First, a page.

Remnants of Jewish Life in Ancient Babylonia

Ancient Babylonian tablets, now on display in the Bible Lands Museum in Jerusalem, have revealed a heretofore unavailable perspective on the Jewish exiles who arrived there around the time of the destruction of the First Temple in 586 BCE. Lawrence Schiffman explains the tablets’ significance:

The most important thing about these tablets is most probably the names that occur in them. Here we have Jews undertaking business and personal transactions with other Jews as well as with Babylonians and exiles from other places, in areas with significant populations of Judean exiles. We see how quickly Jews acclimated to the economic and legal conditions of Babylonia, engaging in a variety of business and agricultural activities, while maintaining their identity. . . .

Readers of these tablets who are familiar with the occupations and economic circumstances that are in evidence in the Babylonian Talmud will feel that they are essentially in the same world, in which water depends on an elaborate canal system, barley and beer are the staple foods, plow animals are at a premium, and complex transactions are constantly being effected. What these texts really show us is how the Babylonian Jewish community established itself quickly and successfully in the immediate aftermath of the exile from the land of Israel, and how it was this community that eventually developed into the Jewish community from which the most important statement of [Jewish] tradition emerged—the Babylonian Talmud.

Read more at Jewish Journal

More about: ancient Judaism, Babylonian Jewry, First Temple, History & Ideas, Talmud

As Hamas’s Power Collapses, Old Feuds Are Resurfacing

In May, Mahmoud Nashabat, a high-ranking military figure in the Fatah party (which controls the West Bank-based Palestinian Authority), was gunned down in central Gaza. Nashabat was an officer in the Gaza wing of the Aqsa Martyrs’ Brigade, a terrorist outfit that served as Fatah’s vanguard during the second intifada, and now sometimes collaborates with Hamas. But his killers were Hamas members, and he was one of at least 35 Palestinians murdered in Gaza in the past two months as various terrorist and criminal groups go about settling old scores, some of which date back to the 1980s. Einav Halabi writes:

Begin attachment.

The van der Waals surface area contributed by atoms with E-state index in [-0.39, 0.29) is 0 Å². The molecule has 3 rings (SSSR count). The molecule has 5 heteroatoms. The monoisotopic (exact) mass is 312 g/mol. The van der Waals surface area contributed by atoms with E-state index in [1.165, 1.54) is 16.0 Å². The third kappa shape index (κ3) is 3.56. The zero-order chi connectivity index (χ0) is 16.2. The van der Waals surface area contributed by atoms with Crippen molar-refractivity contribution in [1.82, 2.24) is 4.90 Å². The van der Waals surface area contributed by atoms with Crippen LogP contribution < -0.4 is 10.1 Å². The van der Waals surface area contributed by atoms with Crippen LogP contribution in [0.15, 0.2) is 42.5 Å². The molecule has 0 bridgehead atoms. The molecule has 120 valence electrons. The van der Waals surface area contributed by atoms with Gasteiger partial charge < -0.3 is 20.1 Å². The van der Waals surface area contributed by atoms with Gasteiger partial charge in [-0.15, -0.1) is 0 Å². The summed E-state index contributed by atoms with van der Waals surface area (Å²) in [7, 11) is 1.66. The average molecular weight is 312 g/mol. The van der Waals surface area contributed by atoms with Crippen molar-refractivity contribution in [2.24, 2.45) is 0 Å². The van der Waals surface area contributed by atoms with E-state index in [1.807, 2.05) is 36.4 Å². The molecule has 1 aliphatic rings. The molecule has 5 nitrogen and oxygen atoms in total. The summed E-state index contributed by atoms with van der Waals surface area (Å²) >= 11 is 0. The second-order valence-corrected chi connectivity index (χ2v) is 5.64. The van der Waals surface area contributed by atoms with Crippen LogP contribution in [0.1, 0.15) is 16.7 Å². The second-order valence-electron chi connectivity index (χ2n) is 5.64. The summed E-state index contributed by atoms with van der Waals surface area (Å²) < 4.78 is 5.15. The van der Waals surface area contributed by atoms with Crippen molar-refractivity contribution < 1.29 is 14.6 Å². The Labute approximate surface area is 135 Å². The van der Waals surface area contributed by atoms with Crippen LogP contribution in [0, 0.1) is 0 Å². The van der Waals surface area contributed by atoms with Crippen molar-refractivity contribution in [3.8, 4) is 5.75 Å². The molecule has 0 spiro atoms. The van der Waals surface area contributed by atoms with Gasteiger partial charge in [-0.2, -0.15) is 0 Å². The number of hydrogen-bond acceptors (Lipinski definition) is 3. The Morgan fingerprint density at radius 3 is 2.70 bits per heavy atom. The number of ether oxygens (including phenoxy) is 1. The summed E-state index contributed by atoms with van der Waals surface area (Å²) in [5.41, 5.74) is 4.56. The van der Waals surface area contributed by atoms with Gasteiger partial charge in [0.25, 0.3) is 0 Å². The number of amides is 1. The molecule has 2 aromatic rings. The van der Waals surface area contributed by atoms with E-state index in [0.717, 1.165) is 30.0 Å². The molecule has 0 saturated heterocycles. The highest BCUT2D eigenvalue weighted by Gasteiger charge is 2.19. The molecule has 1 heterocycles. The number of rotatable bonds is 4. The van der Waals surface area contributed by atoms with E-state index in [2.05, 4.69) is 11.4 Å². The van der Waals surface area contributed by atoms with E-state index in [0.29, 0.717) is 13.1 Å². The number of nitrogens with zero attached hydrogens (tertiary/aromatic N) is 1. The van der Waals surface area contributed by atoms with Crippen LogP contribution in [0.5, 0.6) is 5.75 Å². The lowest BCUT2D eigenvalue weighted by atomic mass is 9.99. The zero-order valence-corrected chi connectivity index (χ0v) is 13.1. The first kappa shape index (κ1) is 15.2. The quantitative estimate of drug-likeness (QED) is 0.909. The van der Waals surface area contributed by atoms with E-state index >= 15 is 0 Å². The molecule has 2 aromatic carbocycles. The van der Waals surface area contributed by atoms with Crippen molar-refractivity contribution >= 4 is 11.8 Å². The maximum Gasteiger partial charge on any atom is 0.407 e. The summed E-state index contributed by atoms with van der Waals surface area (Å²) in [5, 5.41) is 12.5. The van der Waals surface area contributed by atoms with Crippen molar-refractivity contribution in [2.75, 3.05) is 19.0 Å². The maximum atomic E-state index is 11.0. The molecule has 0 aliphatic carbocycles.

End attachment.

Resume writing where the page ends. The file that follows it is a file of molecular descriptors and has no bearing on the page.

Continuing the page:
Security sources familiar with the situation told the London-based newspaper Asharq Al-Awsat that Gaza is now also beleaguered by the resurgence of old conflicts. “Many people have been killed in incidents related to the first intifada in 1987, while others have died in family disputes,” they said.

The “first-intifada portfolio” in Gaza is considered complex and convoluted, as it is filled with hatred among residents who accuse others of killing relatives for various reasons, including collaboration with Israel. . . . According to reports from Gaza, there are vigorous efforts on the ground to contain these developments, but the chances of success remain unclear. Hamas, for its part, is trying to project governance and control, recently releasing several videos showcasing how its operatives brutally beat residents accused of looting.

These incidents, gruesome as they are, suggest that Hamas’s control over the territory is slipping, and it no longer holds a monopoly on violence or commands the fear necessary to keep the population in line. The murders and beatings also dimension the grim reality that would ensue if the war ends precipitously: a re-empowered Hamas setting about getting vengeance on its enemies and reimposing its reign of terror.

Read more at Ynet

More about: Fatah, Gaza War 2023, Hamas